IT ticketing software startup Halp raises $2.6M

Halp helps IT professionals organize and prioritize the tech support requests through the instant messaging software Slack. (Screenshot)

Fletcher Richman just made fundraising in Colorado look easy.

The co-founder and CEO of Halp, an IT ticketing software startup, just closed a $2.6 million round of seed funding. But he said he had enough people interested to raise $4 million or $5 million, and he was able to choose his investors.

“I think we had a pretty unique experience,” Richman said. “I think total time was 45 days, from initial to close.”

Halp, previously known as BubbleIQ, helps IT professionals organize and prioritize the tech support requests through the instant messaging software Slack. At large companies, employees can send a message through Slack that their printer is not working, for example. IT workers can then answer, prioritize and get the problem fixed through Slack, instead of email or other software products.

CEO Fletcher Richman.

“As employees have moved their communication out of email, the way they communicate with it has changed,” Richman said. “These IT teams have hundreds of DMs every day. There’s no way for them to track it or prioritize it.”

The company participated in Boulder’s Techstars program last year. Halp’s most recent round of funding came from Techstars Ventures, Access Venture Partners and Slack Fund, among other investors. Kokopelli Capital, a fund that Richman helps run, also participated.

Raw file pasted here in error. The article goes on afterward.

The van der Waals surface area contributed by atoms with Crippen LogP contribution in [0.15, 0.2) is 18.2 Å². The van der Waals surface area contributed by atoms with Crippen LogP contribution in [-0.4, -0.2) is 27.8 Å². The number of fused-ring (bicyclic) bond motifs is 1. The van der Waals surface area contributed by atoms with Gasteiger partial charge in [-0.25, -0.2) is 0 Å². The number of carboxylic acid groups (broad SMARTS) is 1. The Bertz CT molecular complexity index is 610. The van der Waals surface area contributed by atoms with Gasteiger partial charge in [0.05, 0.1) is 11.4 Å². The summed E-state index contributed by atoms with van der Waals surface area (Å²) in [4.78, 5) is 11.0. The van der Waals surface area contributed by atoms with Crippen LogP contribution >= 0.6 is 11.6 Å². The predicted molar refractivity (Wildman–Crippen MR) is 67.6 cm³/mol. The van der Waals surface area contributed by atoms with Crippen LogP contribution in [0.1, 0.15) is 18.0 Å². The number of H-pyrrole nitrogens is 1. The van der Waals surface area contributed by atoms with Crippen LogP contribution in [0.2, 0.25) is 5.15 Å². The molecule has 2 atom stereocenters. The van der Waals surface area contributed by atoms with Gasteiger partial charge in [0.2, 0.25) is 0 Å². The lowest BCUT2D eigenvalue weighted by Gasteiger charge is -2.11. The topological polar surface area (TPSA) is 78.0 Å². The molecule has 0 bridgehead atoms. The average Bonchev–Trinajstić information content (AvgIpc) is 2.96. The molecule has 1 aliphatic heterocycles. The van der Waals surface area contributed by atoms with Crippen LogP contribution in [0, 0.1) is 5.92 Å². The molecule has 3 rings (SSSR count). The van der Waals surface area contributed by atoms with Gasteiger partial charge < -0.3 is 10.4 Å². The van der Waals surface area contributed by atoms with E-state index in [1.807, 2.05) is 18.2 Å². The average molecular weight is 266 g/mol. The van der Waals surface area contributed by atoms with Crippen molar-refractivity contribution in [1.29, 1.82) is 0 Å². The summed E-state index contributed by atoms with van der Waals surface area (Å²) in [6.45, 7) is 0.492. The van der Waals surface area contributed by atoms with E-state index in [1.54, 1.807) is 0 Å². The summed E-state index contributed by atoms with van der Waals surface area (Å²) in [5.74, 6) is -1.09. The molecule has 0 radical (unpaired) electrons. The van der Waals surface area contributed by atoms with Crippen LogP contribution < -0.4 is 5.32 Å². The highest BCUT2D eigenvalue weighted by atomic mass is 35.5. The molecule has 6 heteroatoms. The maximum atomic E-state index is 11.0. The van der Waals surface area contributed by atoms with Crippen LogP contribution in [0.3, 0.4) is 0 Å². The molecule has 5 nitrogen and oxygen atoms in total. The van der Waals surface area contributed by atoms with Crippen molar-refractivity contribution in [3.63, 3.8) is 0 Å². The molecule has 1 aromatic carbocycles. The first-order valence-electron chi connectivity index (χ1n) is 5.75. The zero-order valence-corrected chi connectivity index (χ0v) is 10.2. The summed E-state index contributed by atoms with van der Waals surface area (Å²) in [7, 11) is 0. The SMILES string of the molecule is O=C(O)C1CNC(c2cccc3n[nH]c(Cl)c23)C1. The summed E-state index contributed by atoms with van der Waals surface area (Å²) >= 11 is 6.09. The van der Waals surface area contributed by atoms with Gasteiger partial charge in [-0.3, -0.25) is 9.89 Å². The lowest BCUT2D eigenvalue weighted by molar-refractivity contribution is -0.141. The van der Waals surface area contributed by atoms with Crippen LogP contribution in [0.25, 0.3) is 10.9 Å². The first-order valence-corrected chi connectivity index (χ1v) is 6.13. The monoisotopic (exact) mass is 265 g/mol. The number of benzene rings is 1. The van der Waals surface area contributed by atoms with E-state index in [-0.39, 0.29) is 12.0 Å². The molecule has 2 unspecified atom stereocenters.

“A lot of it’s going to building out the team,” Richman said. “We’ll probably grow up to be 15 or 20 with this round.”

Richman said Halp had six employees before the round of funding closed. The startup signed a lease on a new 2,000-square-foot office at 1515 Walnut St. in Boulder this month.

“I think the general goal for me with any round of funding, we want to be in the position where we have enough revenue where we’re at that break-even point,” Richman said.

Richman, a Colorado native, attended CU Boulder and graduated with a degree in electrical and computer engineering in 2014. He worked at PivotDesk and Galvanize Venture Fund before founding Halp in 2017.

“I’ve always been passionate about productivity,” Richman said. “I’ve always been a fan of Slack … I knew there would be opportunities to rethink the way people use these tools. We started building stuff on top of Slack. We started throwing things at the wall until we landed into ticketing.”

Richman said Halp charges $25 per agent per month, and the company’s customers include Strava, Adobe and Paylocity.

Richman thinks that his most recent round of funding is a good indicator that Colorado entrepreneurs now have more investors willing to invest $500,000 or more in early-stage startups.

“I think we’re going to start seeing more competitive seed rounds,” he said.

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